Are the days of political rallies over?

The extremely poor turnout at meetings ? even of those boasting the biggest names in politics or cinema ? has led to sociologists declaring the "death of rallies".

india Updated: Nov 27, 2003 11:58 IST

Political rallies seem to be fast losing their significance as a campaign tool during elections. The extremely poor turnout at meetings — even of those boasting the biggest names in politics or cinema — has led to sociologists declaring the "death of rallies".

"Since Independence, mainstream political parties have a record of betrayed promises. People have seen through their hollow promises and won't queue up to listen to the candidates. There is total disillusionment," said Dr A. Chakravarti, professor of sociology in the Delhi University.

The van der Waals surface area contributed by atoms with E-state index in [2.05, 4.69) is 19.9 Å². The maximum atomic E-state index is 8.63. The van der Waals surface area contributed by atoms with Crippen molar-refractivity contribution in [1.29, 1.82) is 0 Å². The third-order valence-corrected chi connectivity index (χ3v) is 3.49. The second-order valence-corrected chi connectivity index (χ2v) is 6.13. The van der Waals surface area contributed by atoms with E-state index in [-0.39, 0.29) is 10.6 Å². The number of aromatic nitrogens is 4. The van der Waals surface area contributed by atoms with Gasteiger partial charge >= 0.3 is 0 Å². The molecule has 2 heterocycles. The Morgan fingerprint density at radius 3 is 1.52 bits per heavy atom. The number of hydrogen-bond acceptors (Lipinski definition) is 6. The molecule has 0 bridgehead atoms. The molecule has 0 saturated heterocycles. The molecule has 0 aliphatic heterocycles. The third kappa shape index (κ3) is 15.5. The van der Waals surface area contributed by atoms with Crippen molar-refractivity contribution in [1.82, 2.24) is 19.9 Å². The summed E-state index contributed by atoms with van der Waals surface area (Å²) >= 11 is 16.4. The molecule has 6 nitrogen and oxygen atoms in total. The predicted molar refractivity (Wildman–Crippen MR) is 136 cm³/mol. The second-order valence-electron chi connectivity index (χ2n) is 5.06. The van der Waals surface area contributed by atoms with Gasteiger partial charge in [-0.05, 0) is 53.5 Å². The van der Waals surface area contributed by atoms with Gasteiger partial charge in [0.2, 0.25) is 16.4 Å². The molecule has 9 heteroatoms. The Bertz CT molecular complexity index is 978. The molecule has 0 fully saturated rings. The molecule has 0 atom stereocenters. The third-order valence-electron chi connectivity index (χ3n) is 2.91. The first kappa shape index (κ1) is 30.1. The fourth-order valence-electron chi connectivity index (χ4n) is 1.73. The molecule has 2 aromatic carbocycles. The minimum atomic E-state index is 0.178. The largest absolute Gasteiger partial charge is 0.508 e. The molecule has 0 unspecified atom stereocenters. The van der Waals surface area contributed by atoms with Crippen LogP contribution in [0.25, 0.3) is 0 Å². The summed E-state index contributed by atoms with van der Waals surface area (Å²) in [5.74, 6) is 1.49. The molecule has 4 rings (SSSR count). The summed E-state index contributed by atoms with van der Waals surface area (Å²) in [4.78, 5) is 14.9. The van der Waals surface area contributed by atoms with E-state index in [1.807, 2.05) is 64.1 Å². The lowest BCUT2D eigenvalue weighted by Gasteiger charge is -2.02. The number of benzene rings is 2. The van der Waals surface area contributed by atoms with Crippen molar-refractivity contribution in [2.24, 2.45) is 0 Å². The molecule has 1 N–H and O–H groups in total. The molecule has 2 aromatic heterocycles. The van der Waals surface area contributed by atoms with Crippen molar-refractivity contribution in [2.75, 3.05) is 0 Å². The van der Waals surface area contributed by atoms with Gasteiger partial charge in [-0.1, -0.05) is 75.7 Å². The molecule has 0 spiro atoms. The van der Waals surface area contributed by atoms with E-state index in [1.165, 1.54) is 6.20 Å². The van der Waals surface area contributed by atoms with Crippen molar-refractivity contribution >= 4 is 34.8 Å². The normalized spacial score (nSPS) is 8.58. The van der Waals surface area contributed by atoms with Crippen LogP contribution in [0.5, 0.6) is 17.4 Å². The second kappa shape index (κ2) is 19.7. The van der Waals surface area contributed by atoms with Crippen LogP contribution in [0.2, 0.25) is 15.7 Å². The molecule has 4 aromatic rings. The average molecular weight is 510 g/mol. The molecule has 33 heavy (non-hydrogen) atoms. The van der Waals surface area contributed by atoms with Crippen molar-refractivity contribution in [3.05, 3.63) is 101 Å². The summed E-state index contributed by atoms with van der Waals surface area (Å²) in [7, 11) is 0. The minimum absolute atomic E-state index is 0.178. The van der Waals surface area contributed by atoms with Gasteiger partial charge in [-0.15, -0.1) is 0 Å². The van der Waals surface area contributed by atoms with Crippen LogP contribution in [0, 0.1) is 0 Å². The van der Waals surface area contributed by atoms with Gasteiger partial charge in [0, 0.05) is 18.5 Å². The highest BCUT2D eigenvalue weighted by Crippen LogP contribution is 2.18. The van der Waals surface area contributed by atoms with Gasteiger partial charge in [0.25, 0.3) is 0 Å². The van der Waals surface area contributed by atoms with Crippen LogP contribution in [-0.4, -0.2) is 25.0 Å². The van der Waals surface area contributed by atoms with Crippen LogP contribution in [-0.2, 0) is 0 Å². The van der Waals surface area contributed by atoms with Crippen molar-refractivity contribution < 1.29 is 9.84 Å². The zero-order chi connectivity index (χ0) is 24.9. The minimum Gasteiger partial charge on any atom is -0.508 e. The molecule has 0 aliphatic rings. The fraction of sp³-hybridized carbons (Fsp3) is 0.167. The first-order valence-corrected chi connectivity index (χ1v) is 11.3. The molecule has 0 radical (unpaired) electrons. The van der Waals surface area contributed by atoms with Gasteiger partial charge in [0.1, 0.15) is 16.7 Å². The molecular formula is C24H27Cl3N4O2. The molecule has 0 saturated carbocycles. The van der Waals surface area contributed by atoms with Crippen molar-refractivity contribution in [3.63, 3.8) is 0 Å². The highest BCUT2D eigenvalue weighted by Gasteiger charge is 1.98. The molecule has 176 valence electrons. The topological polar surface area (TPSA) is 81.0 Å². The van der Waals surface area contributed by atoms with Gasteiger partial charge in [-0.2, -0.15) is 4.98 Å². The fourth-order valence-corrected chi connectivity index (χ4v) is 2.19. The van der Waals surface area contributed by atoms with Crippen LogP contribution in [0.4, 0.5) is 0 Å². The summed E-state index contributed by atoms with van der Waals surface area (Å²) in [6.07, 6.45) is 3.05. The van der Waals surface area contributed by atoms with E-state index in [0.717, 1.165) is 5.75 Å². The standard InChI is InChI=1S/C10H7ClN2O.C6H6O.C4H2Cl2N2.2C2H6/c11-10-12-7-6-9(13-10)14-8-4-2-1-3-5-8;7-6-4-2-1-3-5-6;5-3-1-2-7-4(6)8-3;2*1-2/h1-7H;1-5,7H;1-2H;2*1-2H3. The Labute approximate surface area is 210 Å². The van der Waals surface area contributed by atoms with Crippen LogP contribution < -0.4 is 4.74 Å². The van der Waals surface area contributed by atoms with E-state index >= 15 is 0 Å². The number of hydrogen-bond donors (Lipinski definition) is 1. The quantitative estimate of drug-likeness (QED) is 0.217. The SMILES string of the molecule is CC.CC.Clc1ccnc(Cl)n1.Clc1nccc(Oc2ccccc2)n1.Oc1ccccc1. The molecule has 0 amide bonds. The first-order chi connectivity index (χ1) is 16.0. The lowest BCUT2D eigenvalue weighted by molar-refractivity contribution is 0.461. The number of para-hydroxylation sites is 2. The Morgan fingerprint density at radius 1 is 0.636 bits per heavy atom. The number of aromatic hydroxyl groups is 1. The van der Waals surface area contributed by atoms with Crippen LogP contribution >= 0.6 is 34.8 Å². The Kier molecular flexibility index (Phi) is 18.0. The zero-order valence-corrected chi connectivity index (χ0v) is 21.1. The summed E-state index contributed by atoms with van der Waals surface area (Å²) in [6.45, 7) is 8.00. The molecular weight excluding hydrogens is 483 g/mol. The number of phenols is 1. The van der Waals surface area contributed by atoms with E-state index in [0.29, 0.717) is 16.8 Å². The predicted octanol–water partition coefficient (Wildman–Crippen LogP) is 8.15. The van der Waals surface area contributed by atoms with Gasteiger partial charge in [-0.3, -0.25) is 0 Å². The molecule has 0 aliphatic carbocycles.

JNU's political sociology department head Anand Kumar said the poor turnout was proof that parties were losing their links with the grassroots. "Delhi is fast becoming an apolitical city of neo-rich, uprooted people who have no community framework," he said.

Political parties are roping in popular stars in a desperate bid to attract people. But even that doesn't seem to help.

The electronic media may have a role here. The TV makes it possible to watch a rally from the comforts of your home.

While people seem to have abandoned netajis, the latter won't give up. If people won't come to them, they will go to their voters. Candidates are taking to to padyatras and door-to-door campaigning as alternative ways to reach out to people.

First Published: Nov 27, 2003 11:58 IST